Akiko and I went to “Jusco” to do some shopping today. Much of the expeirience is pretty straight forward but at a certain point, I notice that the music that is playing at the normal, almost ignorable, muzak level is all hard-rock versions of Christmas carols. I leave it to others to decide if this is a good thing or a bad thing.

Here’s something I think is pretty great: NHK, Japan’s national broadcast company has a lot of the kind of educational programing that one would expect from what is essentially Japan’s BBC. However, I’m noticing that there are a lot of contests and other shows in which, for example, people are asked to send in photos they’ve taken with an accompanying haiku or other short poem. There is no prize. They just show selections on a future broadcast. I saw a show in which people had sent in videos that they had shot. These were not “Japan’s Funniest home Videos” or “Jackass” episodes. It’s painfully tasteful shots of waterfalls and mountains in the mist. There are also little shows about how to use your cell phone, aimed at the middle aged, and an in depth tutorial on taking pictures with your phone. As we’re approaching the end of the year people are beginning to make plans for their “nengajo” (a new year greeting post card). These cards are based on an image rather than information, so creativity is a key thing and the need to make cool ones has always been an important driver of desktop publishing and home printing technology. People send out literally hundreds of these thing. Anyway I must have seen at least four different shows on NHK that touched on ideas for making this year’s card. There are of course, cooking shows, but on NHK they take the time to tell you how to tell the difference between an egg that is fresh enough to eat raw (no salmonella in Japan) and which ones you need to cook. None of this happens with reference to brand names or in a way that promotes any corporation. The rules that require brand anonymity on NHK lead to all kinds of hilarious pieces of masking covering up the makers name on camera’s, phones and cars.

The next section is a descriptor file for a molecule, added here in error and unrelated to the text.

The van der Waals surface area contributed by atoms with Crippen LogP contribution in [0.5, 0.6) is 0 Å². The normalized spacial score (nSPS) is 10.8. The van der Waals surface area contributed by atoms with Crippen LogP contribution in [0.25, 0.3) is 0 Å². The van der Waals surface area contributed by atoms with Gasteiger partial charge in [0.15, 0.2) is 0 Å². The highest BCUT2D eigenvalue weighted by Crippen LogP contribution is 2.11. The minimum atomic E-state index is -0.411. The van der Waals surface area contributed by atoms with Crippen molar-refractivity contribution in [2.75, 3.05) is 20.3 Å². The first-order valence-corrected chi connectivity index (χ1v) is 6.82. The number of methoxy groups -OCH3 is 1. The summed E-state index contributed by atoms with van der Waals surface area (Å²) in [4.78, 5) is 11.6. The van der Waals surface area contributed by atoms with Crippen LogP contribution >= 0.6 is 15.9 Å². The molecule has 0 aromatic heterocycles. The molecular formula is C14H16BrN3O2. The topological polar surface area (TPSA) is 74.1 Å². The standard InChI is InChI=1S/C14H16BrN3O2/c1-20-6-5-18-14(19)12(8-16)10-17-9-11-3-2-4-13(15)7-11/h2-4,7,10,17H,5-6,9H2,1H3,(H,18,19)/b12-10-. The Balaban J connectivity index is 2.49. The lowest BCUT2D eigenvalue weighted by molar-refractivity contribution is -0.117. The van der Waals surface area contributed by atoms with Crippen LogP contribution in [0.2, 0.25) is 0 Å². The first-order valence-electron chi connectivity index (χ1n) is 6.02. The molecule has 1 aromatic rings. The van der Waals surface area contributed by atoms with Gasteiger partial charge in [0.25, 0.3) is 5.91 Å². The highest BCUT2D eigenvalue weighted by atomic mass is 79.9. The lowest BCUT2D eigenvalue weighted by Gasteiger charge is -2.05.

What I think is interesting about all of this is that NHK clearly has as it’s purpose the enriching of people’s lives. Giving people a place to send their videos and haiku-photos, while simultaneously offering advice on how to use the technology concerned, gets people out and active. Yes, of course there’s an aspect of this that is saying “Go buy a camera” but the emphasis is on the availability of aesthetic participation. Much of the advise for the nengajo cards was to make them by hand (a traditional calligrapher gave the advise: “Don’t bother taking a calligraphy class. You’re not going to get good at it before the end of the year. Just explore what you can do within the skill level you already have.”)

The word “Bunka” in Japanese translates to “Culture”. But it is used in the broadest sense of the word culture. In the states when we say that PBS celebrates “culture” we tend to mean that it deals with art, literature, performance and so-called “high” culture. But when NHK deals with culture it deals with that which we would refer to as “life-style”. We are quick to say things like “In Japanese culture people take their shoes off when they enter a house.” but we’re not likely to have a sense of participation in our own culture in this sense. We do tend to identify with things like holidays as forms of cultural participation, but not the way we eat, bathe or sleep. In Japan there is a palpable sense of participation in these things. It is perhaps the result of the culture’s roots, or the people’s awareness of those roots, or it could be the synthesis of Buddhism, Confucianism and Animism. But there is a deep sense in Japan that the fabric of daly life itself is a subject worthy of attention. And NHK is the broadcast forum for this attention.